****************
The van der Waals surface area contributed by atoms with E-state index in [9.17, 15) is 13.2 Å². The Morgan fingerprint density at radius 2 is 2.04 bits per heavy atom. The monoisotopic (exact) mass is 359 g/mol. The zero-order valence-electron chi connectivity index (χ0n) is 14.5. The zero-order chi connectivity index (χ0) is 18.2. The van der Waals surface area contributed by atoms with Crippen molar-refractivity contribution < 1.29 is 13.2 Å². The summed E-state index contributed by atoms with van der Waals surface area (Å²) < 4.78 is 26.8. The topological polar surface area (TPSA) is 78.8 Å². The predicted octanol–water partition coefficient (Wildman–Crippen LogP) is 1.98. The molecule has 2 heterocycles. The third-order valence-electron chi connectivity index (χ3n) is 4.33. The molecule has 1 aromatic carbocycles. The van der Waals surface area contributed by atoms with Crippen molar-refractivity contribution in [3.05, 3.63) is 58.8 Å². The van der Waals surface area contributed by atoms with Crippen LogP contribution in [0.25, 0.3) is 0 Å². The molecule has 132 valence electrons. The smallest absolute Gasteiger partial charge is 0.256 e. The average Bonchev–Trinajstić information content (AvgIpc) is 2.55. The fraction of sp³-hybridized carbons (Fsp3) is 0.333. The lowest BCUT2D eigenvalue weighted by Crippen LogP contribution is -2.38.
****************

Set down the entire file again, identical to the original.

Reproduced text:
The van der Waals surface area contributed by atoms with E-state index in [9.17, 15) is 13.2 Å². The Morgan fingerprint density at radius 2 is 2.04 bits per heavy atom. The monoisotopic (exact) mass is 359 g/mol. The zero-order valence-electron chi connectivity index (χ0n) is 14.5. The zero-order chi connectivity index (χ0) is 18.2. The van der Waals surface area contributed by atoms with Crippen molar-refractivity contribution < 1.29 is 13.2 Å². The summed E-state index contributed by atoms with van der Waals surface area (Å²) < 4.78 is 26.8. The topological polar surface area (TPSA) is 78.8 Å². The predicted octanol–water partition coefficient (Wildman–Crippen LogP) is 1.98. The molecule has 2 heterocycles. The third-order valence-electron chi connectivity index (χ3n) is 4.33. The molecule has 1 aromatic carbocycles. The van der Waals surface area contributed by atoms with Crippen molar-refractivity contribution in [3.05, 3.63) is 58.8 Å². The van der Waals surface area contributed by atoms with Crippen LogP contribution in [0.25, 0.3) is 0 Å². The molecule has 132 valence electrons. The smallest absolute Gasteiger partial charge is 0.256 e. The average Bonchev–Trinajstić information content (AvgIpc) is 2.55. The fraction of sp³-hybridized carbons (Fsp3) is 0.333. The lowest BCUT2D eigenvalue weighted by Crippen LogP contribution is -2.38.